5. Love yourself and everyone else.  Make loving the purpose and primary expression in your life.
  6. Create fun, loving, honest relationships that fulfill your needs for intimacy and security.  Try to heal any wounds in past or present relationships, such as with old lovers or family members.
  7. Make a positive contribution to your community through some form of work or service that you value and enjoy.
  8. Make a commitment to health and well-being.  Develop a belief in the possibility of Total Health.  Develop your own healing program, drawing on the support and advice of experts without becoming enslaved to them.
  9. Keep your sense of humor.
  10. Accept yourself and everything in your life as an opportunity for growth and learning.  Be grateful.  When you mess up, forgive yourself, learn what you can from the experience, and then move on.

16 Comments (+add yours?)

  1. Snoring Dog Studio
    Apr 30, 2013 @ 07:06:44

    So much is in this post to hang onto. Wise words. I’m glad you’re in a safe place.


  2. pegoleg
    Apr 30, 2013 @ 08:55:16

    This is what they really handed out to you? I love it. I have a good feeling about the week’s work, too.


    • Sandy Sue
      Apr 30, 2013 @ 20:21:34

      We got a 3-ring binder and a dozen booklets on everything from self-esteem to discharge planning. Each day we work through at least one of these and have lots of discussion. Today we watched a video of Jack Canfield, the author of Chicken Soup for the Soul. These guys are thorough.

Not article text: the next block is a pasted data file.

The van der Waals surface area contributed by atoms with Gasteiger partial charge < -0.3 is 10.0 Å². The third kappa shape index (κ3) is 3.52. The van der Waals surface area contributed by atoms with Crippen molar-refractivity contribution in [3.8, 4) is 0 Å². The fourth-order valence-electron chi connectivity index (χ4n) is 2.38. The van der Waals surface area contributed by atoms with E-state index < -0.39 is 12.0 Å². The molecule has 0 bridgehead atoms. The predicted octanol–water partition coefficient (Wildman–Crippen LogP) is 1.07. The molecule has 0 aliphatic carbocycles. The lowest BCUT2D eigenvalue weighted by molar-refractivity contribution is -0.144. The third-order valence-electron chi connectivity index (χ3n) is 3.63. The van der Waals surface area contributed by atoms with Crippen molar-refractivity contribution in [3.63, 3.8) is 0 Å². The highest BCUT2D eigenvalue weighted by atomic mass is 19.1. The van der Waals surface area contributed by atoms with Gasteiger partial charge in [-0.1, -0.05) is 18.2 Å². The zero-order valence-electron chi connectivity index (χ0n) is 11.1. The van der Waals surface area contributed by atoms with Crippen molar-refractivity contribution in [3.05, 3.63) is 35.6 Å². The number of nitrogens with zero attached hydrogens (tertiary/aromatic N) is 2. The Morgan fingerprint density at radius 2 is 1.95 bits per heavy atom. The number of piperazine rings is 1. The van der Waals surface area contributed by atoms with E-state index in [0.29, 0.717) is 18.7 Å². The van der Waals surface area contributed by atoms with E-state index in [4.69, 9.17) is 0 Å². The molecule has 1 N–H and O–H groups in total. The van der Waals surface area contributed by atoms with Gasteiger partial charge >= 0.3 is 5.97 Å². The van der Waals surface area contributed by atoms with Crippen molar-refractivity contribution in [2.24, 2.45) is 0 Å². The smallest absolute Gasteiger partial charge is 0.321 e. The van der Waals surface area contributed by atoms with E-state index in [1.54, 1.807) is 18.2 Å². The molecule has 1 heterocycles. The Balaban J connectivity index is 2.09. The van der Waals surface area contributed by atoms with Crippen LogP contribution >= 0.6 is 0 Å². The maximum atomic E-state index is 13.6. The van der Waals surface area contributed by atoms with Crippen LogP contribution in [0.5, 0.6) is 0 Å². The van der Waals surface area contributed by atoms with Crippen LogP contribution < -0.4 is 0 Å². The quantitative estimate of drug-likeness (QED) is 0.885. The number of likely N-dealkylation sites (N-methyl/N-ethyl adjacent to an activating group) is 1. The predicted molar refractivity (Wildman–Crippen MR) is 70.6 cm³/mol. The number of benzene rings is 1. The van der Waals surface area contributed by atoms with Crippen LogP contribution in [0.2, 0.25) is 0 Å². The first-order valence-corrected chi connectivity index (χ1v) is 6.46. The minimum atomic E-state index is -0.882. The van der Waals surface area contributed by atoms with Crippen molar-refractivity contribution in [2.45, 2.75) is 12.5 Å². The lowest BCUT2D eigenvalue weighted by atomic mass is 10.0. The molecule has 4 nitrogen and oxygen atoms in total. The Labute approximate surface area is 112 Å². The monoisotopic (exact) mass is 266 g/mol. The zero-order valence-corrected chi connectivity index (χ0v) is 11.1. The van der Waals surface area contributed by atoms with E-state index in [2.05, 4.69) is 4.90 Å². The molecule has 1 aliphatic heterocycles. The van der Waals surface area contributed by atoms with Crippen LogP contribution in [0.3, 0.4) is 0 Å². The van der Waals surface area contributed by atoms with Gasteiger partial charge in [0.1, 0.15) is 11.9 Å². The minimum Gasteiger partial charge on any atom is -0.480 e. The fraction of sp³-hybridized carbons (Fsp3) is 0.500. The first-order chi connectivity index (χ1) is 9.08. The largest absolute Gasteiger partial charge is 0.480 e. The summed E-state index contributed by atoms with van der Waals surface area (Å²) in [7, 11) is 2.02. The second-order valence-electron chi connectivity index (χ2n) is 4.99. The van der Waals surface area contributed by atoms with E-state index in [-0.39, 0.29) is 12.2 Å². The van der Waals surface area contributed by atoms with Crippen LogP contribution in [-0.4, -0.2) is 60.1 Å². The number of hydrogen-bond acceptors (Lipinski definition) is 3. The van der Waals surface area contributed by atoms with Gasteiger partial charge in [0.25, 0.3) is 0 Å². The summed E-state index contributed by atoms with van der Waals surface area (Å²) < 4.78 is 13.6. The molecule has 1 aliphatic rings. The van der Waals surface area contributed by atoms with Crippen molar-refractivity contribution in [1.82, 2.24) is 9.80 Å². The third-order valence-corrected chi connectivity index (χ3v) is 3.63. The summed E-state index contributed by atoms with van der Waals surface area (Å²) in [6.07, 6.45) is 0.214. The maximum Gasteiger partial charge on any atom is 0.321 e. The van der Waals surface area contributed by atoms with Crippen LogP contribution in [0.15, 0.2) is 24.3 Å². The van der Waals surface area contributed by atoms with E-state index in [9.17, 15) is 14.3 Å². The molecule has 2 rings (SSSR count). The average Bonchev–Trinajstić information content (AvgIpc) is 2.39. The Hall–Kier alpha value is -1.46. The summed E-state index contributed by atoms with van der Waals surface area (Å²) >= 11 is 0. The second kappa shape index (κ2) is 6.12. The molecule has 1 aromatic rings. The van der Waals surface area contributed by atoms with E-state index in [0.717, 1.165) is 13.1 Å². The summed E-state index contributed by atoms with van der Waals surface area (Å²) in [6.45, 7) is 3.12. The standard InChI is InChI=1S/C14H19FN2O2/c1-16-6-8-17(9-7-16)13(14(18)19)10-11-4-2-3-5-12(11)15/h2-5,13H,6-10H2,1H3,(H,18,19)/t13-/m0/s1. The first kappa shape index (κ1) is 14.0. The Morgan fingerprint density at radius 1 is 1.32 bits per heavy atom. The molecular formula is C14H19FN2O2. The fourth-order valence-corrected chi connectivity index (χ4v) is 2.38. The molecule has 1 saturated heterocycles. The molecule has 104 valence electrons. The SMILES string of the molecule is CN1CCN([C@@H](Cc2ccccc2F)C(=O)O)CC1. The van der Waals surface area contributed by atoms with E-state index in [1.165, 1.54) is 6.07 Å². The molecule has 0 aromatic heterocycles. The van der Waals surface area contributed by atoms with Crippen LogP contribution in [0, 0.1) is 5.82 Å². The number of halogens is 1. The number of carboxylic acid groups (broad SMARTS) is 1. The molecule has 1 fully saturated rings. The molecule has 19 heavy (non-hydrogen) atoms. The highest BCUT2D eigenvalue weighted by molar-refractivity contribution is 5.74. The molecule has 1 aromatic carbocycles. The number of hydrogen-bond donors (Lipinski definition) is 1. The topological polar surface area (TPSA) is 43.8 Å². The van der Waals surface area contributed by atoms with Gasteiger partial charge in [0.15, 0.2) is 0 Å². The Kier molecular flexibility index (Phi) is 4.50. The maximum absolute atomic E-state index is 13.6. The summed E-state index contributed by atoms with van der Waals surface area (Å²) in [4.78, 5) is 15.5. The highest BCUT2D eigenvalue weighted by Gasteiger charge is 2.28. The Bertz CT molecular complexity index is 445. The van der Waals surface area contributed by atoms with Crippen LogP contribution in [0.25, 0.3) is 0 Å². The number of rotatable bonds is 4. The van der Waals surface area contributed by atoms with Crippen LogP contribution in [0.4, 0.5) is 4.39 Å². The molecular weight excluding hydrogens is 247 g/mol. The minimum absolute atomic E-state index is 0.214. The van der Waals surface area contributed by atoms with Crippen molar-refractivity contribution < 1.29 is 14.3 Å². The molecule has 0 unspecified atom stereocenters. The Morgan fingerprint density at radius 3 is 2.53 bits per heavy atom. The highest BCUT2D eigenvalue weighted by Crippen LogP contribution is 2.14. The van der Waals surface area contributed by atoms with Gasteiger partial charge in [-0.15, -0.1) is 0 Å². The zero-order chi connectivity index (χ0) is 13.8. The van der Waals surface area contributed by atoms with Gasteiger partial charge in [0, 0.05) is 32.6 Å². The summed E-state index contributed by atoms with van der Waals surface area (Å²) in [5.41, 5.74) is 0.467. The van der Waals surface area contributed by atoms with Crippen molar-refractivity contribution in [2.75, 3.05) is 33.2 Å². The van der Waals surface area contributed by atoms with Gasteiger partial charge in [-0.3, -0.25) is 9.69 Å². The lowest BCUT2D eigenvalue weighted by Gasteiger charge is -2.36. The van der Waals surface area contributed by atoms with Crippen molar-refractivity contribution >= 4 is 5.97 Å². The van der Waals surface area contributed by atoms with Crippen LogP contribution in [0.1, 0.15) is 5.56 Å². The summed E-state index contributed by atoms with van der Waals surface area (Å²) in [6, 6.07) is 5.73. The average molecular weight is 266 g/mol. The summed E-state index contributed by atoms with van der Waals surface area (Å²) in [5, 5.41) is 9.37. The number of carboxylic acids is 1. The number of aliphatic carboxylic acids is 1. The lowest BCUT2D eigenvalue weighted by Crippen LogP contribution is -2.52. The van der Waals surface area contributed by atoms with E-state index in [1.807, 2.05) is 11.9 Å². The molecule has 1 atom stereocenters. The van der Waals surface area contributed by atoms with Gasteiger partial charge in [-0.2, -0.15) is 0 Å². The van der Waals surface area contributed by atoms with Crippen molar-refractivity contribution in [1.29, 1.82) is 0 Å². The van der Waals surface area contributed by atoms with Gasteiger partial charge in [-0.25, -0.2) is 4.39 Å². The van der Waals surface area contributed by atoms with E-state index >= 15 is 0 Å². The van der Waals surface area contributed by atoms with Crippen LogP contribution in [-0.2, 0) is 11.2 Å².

• LindaNoel
        May 01, 2013 @ 13:50:12

        Chicken Soup for the Soul was one of the “feel-good” books I scoffed at — without having read it, during a particular intense period of rage at patriarchy. Not that patriarchy doesn’t deserve its insidious squelching reputation. Called “contempt prior to investigation” I assumed it was blind polyanna propaganda — jeez, I was vehement then! William Paley, not Henry Spencer is the originator of the quote, but as language does, it has changed or rather encompassed more situations than he had originally intended.

      • Sandy Sue
        May 02, 2013 @ 05:36:46

        I had the exact same prejudice. And now I’m posting a video bit from the author on today’s post. Go figure.

  3. Littlesundog
    Apr 30, 2013 @ 09:05:13

    Sandy, I’m glad to see you finally managed to get into a program. It takes a bit of heat off of attempting the struggle alone. It’s damned difficult to stay well and/or get better when there is so much that wants to pull you back into the sick and unhealthy thoughts/actions. Keep plugging away, my dear friend! You are one courageous and tough lady!


  4. Penny
    Apr 30, 2013 @ 15:46:11

    Have you been having lots of unsafe sex and not telling me about it?

    Seriously though… this really does say it all. I’m curious, which point in part 3 did you feel was most crucial for you?



    • Sandy Sue
      Apr 30, 2013 @ 20:18:54

      If only that was my problem! I’m so glad to hear from you, P! Hope all is well in the academic world.
      As for the list, the last item in Part Three was my pick–accepting myself and looking for the gift in all that happens.


  5. LindaNoel
    May 01, 2013 @ 09:45:12

    I lost my mind and strayed from checking out your blog for a couple of weeks…and began living the first list more thoroughly….jeez! Yesterday I decided especially to Take Care of Myself etc: it’s so grounding/uplifting to pause here thoughtfully with you all before I begin my day with the 3rd list. Thank you.


  6. Hope Happens
    May 02, 2013 @ 16:37:54

    I love this post, and I love your attitude, and I love that you are wisely and wonderfully getting the support that you need and deserve.

    All the best,


  7. Karen Roessler
    May 03, 2013 @ 07:12:05

    Hey, Sandy. As you are busy with the work of accepting yourself, I’ll just keep on accepting the beautiful you, too! Love you.